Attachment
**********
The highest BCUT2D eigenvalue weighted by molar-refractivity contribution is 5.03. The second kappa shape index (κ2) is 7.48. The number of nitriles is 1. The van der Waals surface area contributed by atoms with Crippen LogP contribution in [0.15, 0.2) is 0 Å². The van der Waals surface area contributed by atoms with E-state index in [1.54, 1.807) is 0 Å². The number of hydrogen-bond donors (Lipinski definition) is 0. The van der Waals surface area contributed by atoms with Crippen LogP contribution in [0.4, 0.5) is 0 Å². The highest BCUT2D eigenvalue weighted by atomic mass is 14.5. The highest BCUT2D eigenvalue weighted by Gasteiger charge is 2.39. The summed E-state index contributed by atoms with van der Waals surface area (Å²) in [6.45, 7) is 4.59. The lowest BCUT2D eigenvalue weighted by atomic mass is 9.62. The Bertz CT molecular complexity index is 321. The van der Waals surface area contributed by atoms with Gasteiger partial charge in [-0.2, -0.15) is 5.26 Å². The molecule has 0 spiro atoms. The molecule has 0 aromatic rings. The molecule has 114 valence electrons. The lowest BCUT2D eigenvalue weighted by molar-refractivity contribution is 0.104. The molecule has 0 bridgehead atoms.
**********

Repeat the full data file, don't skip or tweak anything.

The highest BCUT2D eigenvalue weighted by molar-refractivity contribution is 5.03. The second kappa shape index (κ2) is 7.48. The number of nitriles is 1. The van der Waals surface area contributed by atoms with Crippen LogP contribution in [0.15, 0.2) is 0 Å². The van der Waals surface area contributed by atoms with E-state index in [1.54, 1.807) is 0 Å². The number of hydrogen-bond donors (Lipinski definition) is 0. The van der Waals surface area contributed by atoms with Crippen LogP contribution in [0.4, 0.5) is 0 Å². The highest BCUT2D eigenvalue weighted by atomic mass is 14.5. The highest BCUT2D eigenvalue weighted by Gasteiger charge is 2.39. The summed E-state index contributed by atoms with van der Waals surface area (Å²) in [6.45, 7) is 4.59. The lowest BCUT2D eigenvalue weighted by atomic mass is 9.62. The Bertz CT molecular complexity index is 321. The van der Waals surface area contributed by atoms with Gasteiger partial charge in [-0.2, -0.15) is 5.26 Å². The molecule has 0 spiro atoms. The molecule has 0 aromatic rings. The molecule has 114 valence electrons. The lowest BCUT2D eigenvalue weighted by molar-refractivity contribution is 0.104. The molecule has 0 bridgehead atoms.